Anyway, there is no revelation. I get that. But when do we seriously question the pecking order of, what I have dubbed, “audience masturbation before artist creation?” Film today, and perhaps always, is privy to the oddest critique of any art form. Often, intellectual “snobs” demote film from the ranks of music, theatre, literature, painting, photography and other such muses. Telling filmmakers that they are not artists or that they do not create art is a curiously popular thing to do; it is infuriating, or at least it should be to all filmmakers. For example, you ever think about an intriguing difference between screenplays and stage plays? That only one of them is eligible for a Pulitzer? That, I feel, encompasses the peculiar relationship between the respect for film and art. “Yeah, but a stage play stands on its own as drama. A screenplay only serves the larger film.” Funny, I thought that plays were also written to “serve a larger performance,” created from prose and dialogue. Anyway, you get the picture. (Nobody laughed at that pun, but you all acknowledged it.)
Here is the sick part: filmmakers submit to this proposition. Sam Mendes, director of the timeless — and, because of its own heavily debated Best Picture victory, severely underrated — American Beauty, famously said: “Paintings, novels, poetry, music are all superior art forms. But theater and film can steal from all of them.” Sam, American Beauty is phenomenal, but you are a complete jackass. If any random person said that to me, I would respect their insight and proceed to pick their brain, but when a filmic role model says that about his own craft, I find him utterly egregious. “Hey, my name is Peja Stojakovic.* Soccer, Cricket, Rugby and Volleyball are all superior sports, but Football and Basketball can steal from all of them.” Peja! What are you saying?!
* I thought Peja would be appropriate for the metaphor: he is not an all-time great, but a multi-year all-star with a ring and a few special games behind the arc… Sam Mendes made American Beauty. They are the same people. *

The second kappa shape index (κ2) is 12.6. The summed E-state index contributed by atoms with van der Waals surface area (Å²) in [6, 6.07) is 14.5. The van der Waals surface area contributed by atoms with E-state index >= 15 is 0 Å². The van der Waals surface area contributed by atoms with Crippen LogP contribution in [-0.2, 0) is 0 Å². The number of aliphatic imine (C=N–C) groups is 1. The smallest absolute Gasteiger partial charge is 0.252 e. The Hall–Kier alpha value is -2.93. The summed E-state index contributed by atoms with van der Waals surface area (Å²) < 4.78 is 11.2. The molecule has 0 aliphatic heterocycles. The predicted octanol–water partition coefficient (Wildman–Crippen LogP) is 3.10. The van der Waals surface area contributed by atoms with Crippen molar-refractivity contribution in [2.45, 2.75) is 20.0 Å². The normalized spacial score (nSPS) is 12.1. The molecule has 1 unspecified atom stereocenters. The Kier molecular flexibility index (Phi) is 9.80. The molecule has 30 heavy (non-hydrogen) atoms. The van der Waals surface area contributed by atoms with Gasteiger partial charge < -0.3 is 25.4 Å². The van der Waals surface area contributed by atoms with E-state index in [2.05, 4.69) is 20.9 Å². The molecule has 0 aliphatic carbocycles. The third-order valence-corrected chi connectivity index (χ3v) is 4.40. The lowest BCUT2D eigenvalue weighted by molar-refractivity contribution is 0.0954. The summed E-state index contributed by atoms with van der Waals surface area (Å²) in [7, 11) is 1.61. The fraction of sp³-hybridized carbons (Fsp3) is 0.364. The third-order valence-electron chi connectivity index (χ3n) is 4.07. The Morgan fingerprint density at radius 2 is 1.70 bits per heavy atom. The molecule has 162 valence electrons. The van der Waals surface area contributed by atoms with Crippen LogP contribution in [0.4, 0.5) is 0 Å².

Factors for this perception of film? Well, for one, Mendes followers walk around places, but another reason is the “audience masturbation before artist creation” conundrum. (Uh, Lois? He…uh…he said it, again). Imagine a photographer that pauses before snapping a photo of a live birth and thinks, “Wait, will museum goers from the age of 18-35 pay money to look at my photo?” Well, fuck. The baby is born and the miracle is over. Think of a painter that ponders, “Well, what if they don’t like it? Forget it, I am going to make coloring books instead.” The next great masterpiece was just trashed. Or, how about a musician that ceases a composition halfway through the first movement because, “No one will enjoy this but me and a few of my high friends.” Stephen A. Smith, I didn’t hear you! “THAT IS ASENINE.”
No, an artist’s work simply cannot be enslaved to an audience’s expectation — and a perceived one at that. Art, however you describe it, is a personal expression of the artist. Art influences the viewer first and foremost, not the other way around, otherwise the product is simply a consumer item created from demand. Photographs are not that. Paintings are not that. Literature is not a conglomeration of stories others want to hear, it is a library of stories that writers want to share. Music is an immediate sensational experience that affects human experience from a particular musician’s aural perspectives. Musicians don’t just produce repeated noise patterns with good movement and play them over and over until audiences want more of the same thing… Oh. Wait. That does happen. Sorry, music seems to have also been stolen by the lowest common denominator, but that isn’t a part of my pay grade.